Clare County Review & Marion Press Columns

Postcard from the Pines: School’s Out

Grandon School early 1950’s

Clare County Historical friend, Andy, is very much interested in the history of any and all small “country school” districts in our county. I’m happy to answer his questions whenever I can and equally happy to share information. Luckily, the schools in this corner of the county are a familiar subject to me. It took a few years, but I filled in some of the blanks in local school history. I’ll share a refresher on the relatively short educational history of Winterfield.
Winterfield Township once boasted five schools. They were Austa, Corder and Kirby located in sections across the north half of the township. The Austa School served the neighborhood of the same name, situated at the corner of Keehn and Strawberry Roads. Among students during its use were children from the Keehn, Dykstra, Nederhood, Dykstra, Gibson and McCrimmon families. The one-room Austa School closed in the 1940’s and students went to the Winterfield or Davis School.
The Corder School had a short life. It was located in the far wooded reaches of the northeast sections of the township and disappeared with the vanishing trees. Corder was named for a family there at the time and served children whose families were involved in a large mill site operating there. Among families with children attending were Corder, Pifer, Coleman, Tyler.
The Kirby School was also named for the family of the same name, and was located on Kirby Avenue. Children from the VanArsdale, McComb, and Storey families attended there. This building was sold to the Seventh Day Adventists and moved to Marion for their use. Today it is a home.
The Winterfield or Davis School was centrally located at Winterfield. This little community at one time also boasted a post office, church and general store. The store was once owned and operated by Joseph Hixon, the brother of Marion’s co-founder, Marion Clark.
The school operated for a long time and was used until its loss to fire in January of 1950. Cook, VanderWoude, Laughlin, Hopkins, Blackledge, Pifer, Nevins, Ewing, Deits and Foster are among its families.
The largest of the schools was the cobblestone Grandon School. This school was named for its community and served students and education the longest. The community of Grandon was quite a growing concern one hundred years ago. Among its businesses were a lumber yard and lath mill, cheese factory, a creamery which produced award winning butter, several stores and a photographer.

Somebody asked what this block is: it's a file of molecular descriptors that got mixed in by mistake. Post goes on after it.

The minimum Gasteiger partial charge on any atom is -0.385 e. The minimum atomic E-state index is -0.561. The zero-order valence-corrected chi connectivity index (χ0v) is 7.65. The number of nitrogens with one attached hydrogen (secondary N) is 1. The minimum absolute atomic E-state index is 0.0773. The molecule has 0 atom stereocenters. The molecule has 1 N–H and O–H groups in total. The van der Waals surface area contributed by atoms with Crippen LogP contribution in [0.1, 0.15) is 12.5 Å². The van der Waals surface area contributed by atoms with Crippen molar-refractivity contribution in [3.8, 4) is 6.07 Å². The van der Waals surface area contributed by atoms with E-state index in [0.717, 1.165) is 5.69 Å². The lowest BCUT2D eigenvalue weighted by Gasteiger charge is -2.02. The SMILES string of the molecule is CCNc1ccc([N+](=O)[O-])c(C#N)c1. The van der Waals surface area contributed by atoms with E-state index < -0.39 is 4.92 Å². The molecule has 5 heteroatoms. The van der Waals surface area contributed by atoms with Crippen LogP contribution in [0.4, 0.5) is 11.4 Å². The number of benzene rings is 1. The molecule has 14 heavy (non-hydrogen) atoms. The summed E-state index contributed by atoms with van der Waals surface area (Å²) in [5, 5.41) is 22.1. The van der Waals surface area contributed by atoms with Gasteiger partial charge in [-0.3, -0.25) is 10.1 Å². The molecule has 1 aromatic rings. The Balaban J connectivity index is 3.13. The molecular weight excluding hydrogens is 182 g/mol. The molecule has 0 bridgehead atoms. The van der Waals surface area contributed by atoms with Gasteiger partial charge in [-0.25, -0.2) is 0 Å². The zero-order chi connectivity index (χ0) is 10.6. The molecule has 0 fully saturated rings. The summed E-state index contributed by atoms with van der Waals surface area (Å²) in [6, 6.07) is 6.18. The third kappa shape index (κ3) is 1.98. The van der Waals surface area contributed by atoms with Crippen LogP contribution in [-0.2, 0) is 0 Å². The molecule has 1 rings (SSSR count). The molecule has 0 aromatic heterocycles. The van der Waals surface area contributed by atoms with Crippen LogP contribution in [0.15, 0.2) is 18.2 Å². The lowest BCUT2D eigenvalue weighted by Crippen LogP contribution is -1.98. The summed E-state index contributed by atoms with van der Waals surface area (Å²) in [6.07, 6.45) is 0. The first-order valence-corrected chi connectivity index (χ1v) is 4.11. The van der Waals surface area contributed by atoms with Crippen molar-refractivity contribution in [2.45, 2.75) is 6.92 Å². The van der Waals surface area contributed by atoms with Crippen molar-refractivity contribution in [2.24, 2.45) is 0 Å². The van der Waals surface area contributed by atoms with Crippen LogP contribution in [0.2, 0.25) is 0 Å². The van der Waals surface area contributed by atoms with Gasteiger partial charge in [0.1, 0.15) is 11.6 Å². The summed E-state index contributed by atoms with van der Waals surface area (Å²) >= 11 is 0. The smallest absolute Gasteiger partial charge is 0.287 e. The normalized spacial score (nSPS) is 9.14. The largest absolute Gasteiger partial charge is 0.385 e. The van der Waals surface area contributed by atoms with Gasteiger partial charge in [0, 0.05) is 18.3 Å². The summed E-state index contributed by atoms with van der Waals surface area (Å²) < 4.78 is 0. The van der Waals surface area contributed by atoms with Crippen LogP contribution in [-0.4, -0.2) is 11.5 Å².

The school was established at the community of Grandon in 1899 and built on ground once belonging to one of the townships earliest settlers, John Flemming. The cobblestone building, still standing today, was built in 1912 after the original building burned. A second room was added in 1950 after the Davis School fire and the township created one school district, centered there. Students attended the Grandon School until its consolidation with the Marion district in the fall of 1964.
There is a long list of Grandon students spanning more than 70 years, among them; Flemming, Hamer, Goodrich, Mosher, Blackledge, Britton, Pifer, Brocht, Hopkins, Prielipp, Miller, Wyman, Brown, Cook, Dunn and Sneary. Marion’s Wava Brooks Boonstra was a long time teacher in the lower grades at Grandon. The late Robert Dunn, a Winterfield native and very popular teacher during his long career at Manton High School, began his teaching career at Grandon in 1963.
There are quite a few folks out there today who received an education in the Winterfield Township Schools. When we moved from Marion to the Pines in the early 1960’s, I attended the Grandon School, 6th through 8th grades. In the fall of 1964, the Winterfield District, among other small, surrounding township districts, merged with Marion, creating much of the district we know today.
Although I am an Osceola County and Marion native, I have long considered myself a native of Winterfield as well. I received a good piece of my education here, and made friends and memories to last a lifetime. And I learned the true sense of belonging to the Winterfield community and the greater Marion community. Attending a “country school” was a gift beyond measure.

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